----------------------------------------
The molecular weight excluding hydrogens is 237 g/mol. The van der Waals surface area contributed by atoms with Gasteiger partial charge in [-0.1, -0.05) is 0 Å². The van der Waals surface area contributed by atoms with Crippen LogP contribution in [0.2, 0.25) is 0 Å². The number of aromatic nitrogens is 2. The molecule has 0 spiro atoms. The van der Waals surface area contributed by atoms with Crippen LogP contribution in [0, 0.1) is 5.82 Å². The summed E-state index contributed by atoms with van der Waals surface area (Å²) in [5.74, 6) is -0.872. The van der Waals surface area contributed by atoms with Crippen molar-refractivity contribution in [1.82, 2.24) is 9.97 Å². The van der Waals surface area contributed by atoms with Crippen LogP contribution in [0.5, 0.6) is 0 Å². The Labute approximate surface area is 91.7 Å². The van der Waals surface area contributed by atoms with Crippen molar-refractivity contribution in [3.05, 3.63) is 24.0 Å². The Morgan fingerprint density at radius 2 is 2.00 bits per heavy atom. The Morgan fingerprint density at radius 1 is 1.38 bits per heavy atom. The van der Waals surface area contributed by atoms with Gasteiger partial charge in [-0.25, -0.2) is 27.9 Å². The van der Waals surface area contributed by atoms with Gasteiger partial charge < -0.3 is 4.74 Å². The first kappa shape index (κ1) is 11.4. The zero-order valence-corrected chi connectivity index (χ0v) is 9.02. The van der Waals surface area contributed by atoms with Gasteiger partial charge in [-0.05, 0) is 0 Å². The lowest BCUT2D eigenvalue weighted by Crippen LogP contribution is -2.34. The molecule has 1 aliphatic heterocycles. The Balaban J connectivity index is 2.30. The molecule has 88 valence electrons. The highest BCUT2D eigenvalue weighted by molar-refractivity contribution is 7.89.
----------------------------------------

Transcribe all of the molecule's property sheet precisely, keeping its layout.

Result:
The molecular weight excluding hydrogens is 237 g/mol. The van der Waals surface area contributed by atoms with Gasteiger partial charge in [-0.1, -0.05) is 0 Å². The van der Waals surface area contributed by atoms with Crippen LogP contribution in [0.2, 0.25) is 0 Å². The number of aromatic nitrogens is 2. The molecule has 0 spiro atoms. The van der Waals surface area contributed by atoms with Crippen LogP contribution in [0, 0.1) is 5.82 Å². The summed E-state index contributed by atoms with van der Waals surface area (Å²) in [5.74, 6) is -0.872. The van der Waals surface area contributed by atoms with Crippen molar-refractivity contribution in [1.82, 2.24) is 9.97 Å². The van der Waals surface area contributed by atoms with Crippen LogP contribution in [0.5, 0.6) is 0 Å². The Labute approximate surface area is 91.7 Å². The van der Waals surface area contributed by atoms with Crippen molar-refractivity contribution in [3.05, 3.63) is 24.0 Å². The Morgan fingerprint density at radius 2 is 2.00 bits per heavy atom. The Morgan fingerprint density at radius 1 is 1.38 bits per heavy atom. The van der Waals surface area contributed by atoms with Gasteiger partial charge in [-0.25, -0.2) is 27.9 Å². The van der Waals surface area contributed by atoms with Gasteiger partial charge < -0.3 is 4.74 Å². The first kappa shape index (κ1) is 11.4. The zero-order valence-corrected chi connectivity index (χ0v) is 9.02. The van der Waals surface area contributed by atoms with Gasteiger partial charge in [-0.05, 0) is 0 Å². The lowest BCUT2D eigenvalue weighted by Crippen LogP contribution is -2.34. The molecule has 1 aliphatic heterocycles. The Balaban J connectivity index is 2.30. The molecule has 88 valence electrons. The highest BCUT2D eigenvalue weighted by molar-refractivity contribution is 7.89.